He’d grown used to talking to his wife not as a person but as a beam of light radiating from under the lid of the imposing silver coffin. If he ducked down and looked in the shining crevice, he saw her plump, brown hand with scarlet fingernails. She’d always been the kind of woman who talked with her whole body. Now all that expression was reduced to the movement of this one hand.

“Two cornball bastards were out front looking at your well.”

“Oh? Did you tell them to come back tonight and see it lit up?”

“No,” he said, “They weren’t the kind of people you want to encourage with a personal invitation.”

“Hm,” his wife said.

She tap-tapped her fingernails on the glass.

“Undesirables?” she asked discreetly.

“Not exactly,” he said. “Just a bit off, I guess.”

“Well I hope they didn’t mess anything up too badly,” she said.

“I don’t know what there is to mess up,” he said, “but I sent them packing, regardless.”

As he spoke the last syllable of this sentence he saw, through the rosette window beside the front door, someone dart into his front yard.

Duncan marched out the front door and caught the two cornball bastards dropping a rock down his well.

“What’d I tell you? That’s the end of it. Now get lost! Git, git!”

They fled back to the gold sedan and peeled away.

You’d think people’d never seen a well before.

Duncan returned to the driveway and found the 80 footer as he’d left it—in a sprawling, nameless knot. How much had he paid for the blasted cord? Twenty bucks? Twenty-five? Would he pay twenty-five dollars for the luxury of not untangling the knot? Normally, no. He was a painfully thrifty man. But today, yes, he’d tender that plus tax to have his problem go away. This was more and more the case with him lately.

He gathered up the cord and carried it around the house. He knocked the lid off the trash can, letting it clang to the ground, and tried to stuff the cord inside. Tomorrow was trash day. The trashcan was brim-full. As hard as he squeezed it down, the cord wriggled every which way and hung all down the sides to the ground. He was reminded of trying to jam spring-loaded snakes back into a prank can of peanut brittle.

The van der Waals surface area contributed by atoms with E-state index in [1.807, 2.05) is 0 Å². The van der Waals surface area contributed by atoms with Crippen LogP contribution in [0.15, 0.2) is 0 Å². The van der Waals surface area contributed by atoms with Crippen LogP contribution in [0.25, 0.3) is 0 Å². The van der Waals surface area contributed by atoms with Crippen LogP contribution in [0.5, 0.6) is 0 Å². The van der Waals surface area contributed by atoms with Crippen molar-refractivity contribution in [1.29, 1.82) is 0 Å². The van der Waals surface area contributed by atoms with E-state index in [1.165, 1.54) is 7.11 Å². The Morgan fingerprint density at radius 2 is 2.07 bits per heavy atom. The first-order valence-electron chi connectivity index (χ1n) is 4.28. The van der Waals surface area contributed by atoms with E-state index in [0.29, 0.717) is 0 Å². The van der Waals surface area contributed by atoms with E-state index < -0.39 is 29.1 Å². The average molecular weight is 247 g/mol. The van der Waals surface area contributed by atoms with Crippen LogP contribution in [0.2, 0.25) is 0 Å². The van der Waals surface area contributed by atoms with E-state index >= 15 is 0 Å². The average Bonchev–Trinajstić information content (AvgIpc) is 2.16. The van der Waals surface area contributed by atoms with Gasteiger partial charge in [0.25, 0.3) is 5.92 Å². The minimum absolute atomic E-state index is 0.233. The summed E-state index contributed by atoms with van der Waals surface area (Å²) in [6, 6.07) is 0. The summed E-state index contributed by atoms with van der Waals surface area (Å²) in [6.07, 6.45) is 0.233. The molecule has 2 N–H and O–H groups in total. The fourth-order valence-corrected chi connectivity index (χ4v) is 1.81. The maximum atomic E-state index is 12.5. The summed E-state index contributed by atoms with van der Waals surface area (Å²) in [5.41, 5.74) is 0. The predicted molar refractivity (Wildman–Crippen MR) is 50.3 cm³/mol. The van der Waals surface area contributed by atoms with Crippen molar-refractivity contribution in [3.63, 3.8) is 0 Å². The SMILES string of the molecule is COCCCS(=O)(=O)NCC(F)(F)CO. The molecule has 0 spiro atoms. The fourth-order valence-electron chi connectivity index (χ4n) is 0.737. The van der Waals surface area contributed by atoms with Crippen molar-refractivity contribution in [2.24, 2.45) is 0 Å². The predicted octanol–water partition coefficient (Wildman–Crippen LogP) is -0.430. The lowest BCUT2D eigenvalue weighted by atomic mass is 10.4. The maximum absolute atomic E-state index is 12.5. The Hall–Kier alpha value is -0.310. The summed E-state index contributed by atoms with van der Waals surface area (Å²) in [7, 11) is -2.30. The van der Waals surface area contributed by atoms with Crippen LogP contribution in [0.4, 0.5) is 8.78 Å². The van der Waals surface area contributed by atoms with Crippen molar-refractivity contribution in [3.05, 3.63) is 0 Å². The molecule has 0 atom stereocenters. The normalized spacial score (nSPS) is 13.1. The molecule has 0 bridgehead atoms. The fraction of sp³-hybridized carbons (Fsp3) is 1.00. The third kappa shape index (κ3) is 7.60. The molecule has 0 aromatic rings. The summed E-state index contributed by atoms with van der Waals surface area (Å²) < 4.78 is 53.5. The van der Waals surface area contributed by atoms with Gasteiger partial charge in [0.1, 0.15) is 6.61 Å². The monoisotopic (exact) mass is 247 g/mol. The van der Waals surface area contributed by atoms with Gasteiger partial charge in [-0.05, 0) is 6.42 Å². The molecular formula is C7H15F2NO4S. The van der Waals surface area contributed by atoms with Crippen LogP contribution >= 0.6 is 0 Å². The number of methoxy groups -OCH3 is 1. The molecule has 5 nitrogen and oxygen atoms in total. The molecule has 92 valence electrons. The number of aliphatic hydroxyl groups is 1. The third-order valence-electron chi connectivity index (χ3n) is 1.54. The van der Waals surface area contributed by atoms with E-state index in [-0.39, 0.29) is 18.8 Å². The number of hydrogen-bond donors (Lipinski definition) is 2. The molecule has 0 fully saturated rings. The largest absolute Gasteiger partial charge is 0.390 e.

He swept the extension cord to the ground and stepped up onto the contents of the trashcan. This made him so tall he could reach the rain gutter of the house. He clutched the gutter to steady himself and stomped the trash—right, left, right, left—and then jumped on it—up and down, up and down. It never stops, he thought. You just keep making garbage until the day you die. Nothing you can do but jump, jump, and pile it down, though all you’re really doing is making it denser and more substantial.

He climbed down out of the trashcan, shoved the cord inside, and crammed the lid on top. The lid didn’t fit down all the way, but it was close enough. He dragged the can out to the street and set it at the curb for tomorrow morning’s pick-up. He looked around: first on the street with his can out. As usual. He tried one more time to shove the lid flush to the can but the lid wouldn’t go, so he left it.

Just then the gold sedan pulled up and parked in front of the house.

“You two just don’t quit!” said Duncan.

They got out of the sedan. Higgins, the little one, had a massive coil of fresh new rope. Ike, the big one, had a shiny new pail.

“Where on earth did you get that stuff?” asked Duncan.

“From the hardware store,” said Ike.

“Quick trip,” said Duncan.

“We know where all the hardware stores are,” said Ike.

“We know where everything around here is,” said Higgins.

“I wasn’t playing,” said Duncan. “I don’t need people like you hanging around and messing up my well.”

“We’re not going to mess it up,” said Higgins defensively.

“We’d never mess up your well,” said Ike.

“All the same,” said Duncan.